Risk-takers like Theriot have their defenders. Dr. Raffanti, who believes that detectability may not be as important as we think, wonders whether there’s a virologic thought  police: “We’re heavily influenced by this barrage of talking heads, the providers closely associated with drug companies who go around doing talks telling other people how to manage their patients,” he says. “There’s enormous pressure by the industry to make us accept technology and different treatment options more readily than we should.”

Consider an ad that debuted in early 2004 for the entry inhibitor Fuzeon, declaring “Detectable is unacceptable.” In early 2004, activists accused Roche, the drug’s maker, of trying to shore up Fuzeon’s disappointing sales by scaring drug-resistant HIVers into submitting to Fuzeon’s twice-daily self-injections in order to achieve undetectable viral load, which has not proved possible in all HIVers on the drug. The company toned down the ad slogan to “Refuse to settle.” Maureen Byrne, a Roche rep, says it “was never our intention to put fear in anybody” over being detectable but that “if the patient does have the ability to become undetectable it should still be the primary goal.”

But some veteran activists and HIV docs reject that prescription, whether it comes from drug companies or star researchers like Ho. “When doctors say it has to be this way, they’re not talking about [having to take the meds] themselves,” says longtime treatment activist Martin Delaney, founder of Project Inform. He adds that “doctors say, ‘We go by the data,’ but they control what data exist. They affect the dominant point of view, and that affects the independent review boards [that OK studies at individual sites], so that’s a closed loop.” New York City’s Paul Bellman, MD, believes that “more viral suppression is not necessarily better” when you balance it against med side effects. He accuses honchos like Ho of ignoring research showing that generally nonsuppressive regimens like Videx (ddI) and the experimental drug hydroxyurea can help “significant numbers of patients clinically and immunologically stabilize despite low levels of viral replication” (see “Who’s Afraid of HU?”, POZ, October 2004).

Even angrier is longtime HIVer-treating New York City physician Joseph Sonnabend, MD, who has repeatedly—and publicly—denounced HIV orthodoxy. “On principle, I refuse to use the 50-or-below [test],” he scoffs. “If your viral load is 75, then 300, then 3,000, then 10,000, even I get a little scared—then we know you’ve got to change. But the decision should not be made on a snapshot. I have had detectable patients whose viral load has not gone up.” He calls his conservative approach “traditional infectious-disease medicine, not this cowboy bullshit marketing that has replaced it”—and blames the cult of undetectability on a small group of marquee doctors for whom AIDS medicine is “almost Hollywood,” he says. “David Ho is the leader of the pack.”

Ho takes offense, wondering “why people are trying to demonize us for putting forward our true scientific beliefs based on solid evidence. Some of us may actually know something about HIV that a doctor like Sonnabend does not. The real enemy is HIV.”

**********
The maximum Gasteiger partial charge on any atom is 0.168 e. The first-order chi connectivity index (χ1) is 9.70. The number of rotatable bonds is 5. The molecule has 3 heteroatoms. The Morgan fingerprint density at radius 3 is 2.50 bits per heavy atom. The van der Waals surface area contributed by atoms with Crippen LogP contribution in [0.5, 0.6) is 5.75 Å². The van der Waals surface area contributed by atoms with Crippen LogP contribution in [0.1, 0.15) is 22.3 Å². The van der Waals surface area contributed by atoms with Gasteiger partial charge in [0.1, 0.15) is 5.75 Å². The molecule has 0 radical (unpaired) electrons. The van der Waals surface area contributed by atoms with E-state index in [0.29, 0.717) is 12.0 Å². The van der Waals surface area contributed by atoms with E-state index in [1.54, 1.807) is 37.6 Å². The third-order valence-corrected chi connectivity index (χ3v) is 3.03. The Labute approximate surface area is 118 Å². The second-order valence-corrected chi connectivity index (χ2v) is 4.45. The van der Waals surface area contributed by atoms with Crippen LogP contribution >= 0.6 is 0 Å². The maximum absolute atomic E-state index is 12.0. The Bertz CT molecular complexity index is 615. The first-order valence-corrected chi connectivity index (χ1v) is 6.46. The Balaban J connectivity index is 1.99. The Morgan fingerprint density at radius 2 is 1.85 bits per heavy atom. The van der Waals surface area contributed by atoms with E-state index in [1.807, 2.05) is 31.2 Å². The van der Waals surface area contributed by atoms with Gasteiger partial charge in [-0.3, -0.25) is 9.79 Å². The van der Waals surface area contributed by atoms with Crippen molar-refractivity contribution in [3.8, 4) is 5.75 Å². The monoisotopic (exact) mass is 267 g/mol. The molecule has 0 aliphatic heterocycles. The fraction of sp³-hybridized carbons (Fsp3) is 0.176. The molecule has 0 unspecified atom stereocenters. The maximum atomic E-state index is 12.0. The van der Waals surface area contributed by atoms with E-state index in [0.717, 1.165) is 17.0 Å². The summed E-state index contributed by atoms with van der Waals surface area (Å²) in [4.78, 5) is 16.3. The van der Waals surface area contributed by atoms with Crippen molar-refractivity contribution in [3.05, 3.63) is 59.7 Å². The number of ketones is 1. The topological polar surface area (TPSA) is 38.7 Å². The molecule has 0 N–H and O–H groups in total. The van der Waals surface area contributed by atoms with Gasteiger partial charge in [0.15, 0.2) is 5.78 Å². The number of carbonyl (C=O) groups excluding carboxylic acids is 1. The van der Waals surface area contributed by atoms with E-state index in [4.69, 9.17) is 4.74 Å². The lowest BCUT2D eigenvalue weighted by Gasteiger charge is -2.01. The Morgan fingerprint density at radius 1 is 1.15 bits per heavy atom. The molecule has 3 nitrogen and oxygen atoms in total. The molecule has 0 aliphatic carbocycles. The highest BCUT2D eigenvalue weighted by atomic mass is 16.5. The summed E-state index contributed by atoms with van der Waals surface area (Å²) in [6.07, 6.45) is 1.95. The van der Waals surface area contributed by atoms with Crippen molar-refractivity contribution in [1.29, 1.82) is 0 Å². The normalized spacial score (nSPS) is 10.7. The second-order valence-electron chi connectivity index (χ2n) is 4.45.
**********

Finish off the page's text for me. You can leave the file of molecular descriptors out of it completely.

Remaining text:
The two sides may not be as polarized as they seem. Viral vanquisher Ho concedes that we can “relax” about viral load—if, he says, relaxing means the “need to strike the right balance between tolerability and undetectability.” And contrarian Sonnabend admits that “we’re better off” now that we have a yardstick for viral load as well as CD4 count. The official government stance straddles this middle ground, too: The federal HIV-treatment guidelines says that viral suppression is a “critical goal” but should be “balanced against the need to preserve options.”

In the end, one thing is clear: While most HIVers remain committed to staying undetectable, all the data in the world, explained by the most earnestly antiviralist doctor, can’t make some people do what doesn’t feel right. There is a personal, semi-intuitive place where HIVers make their final decisions—the same place where many decided to avoid AZT when it was the only med available or take a drug holiday before research endorsed it. “Patients do indeed decide not to take your advice,” says the University of Cincinnati’s Judith Feinberg, MD, “and you have to accept their decision.” Though it may horrify antiviral purists, or titillate lab-weary HIVers, for Theriot, that decision remains a simple one. “If I feel perfectly healthy,” he says, “I don’t care about the numbers.”

On meds but detectable? Try this six-point plan:

Relax The sky isn’t falling.

Get honest Are you missing doses? (That could account for detectable virus.) If yes, talk to Doc about why and what to do about it. Maybe you need another combo—or a drug holiday.

Avoid “snapshot” decisions If you’re newly detectable, test again in a month or two—especially if your viral load is low (50 to 500). It may just be a “blip,” which, research suggests, is nothing to sweat.

Look for a pattern Is your viral load stable—or steadily rising? The latter is more worrisome.

Consider a resistance test Once your viral load tops 500 to 1,000, a genotype/phenotype test can show whether your virus has mutated against your meds. Doc may suggest adding or switching meds.

Assert yourself If you don’t want to switch, Sonnabend says to ask Doc: Am I at risk of something—and if so, what? Could we monitor my viral load and CD4s for another six weeks to two months? You have the right to a second opinion—and Doc should make your records available for it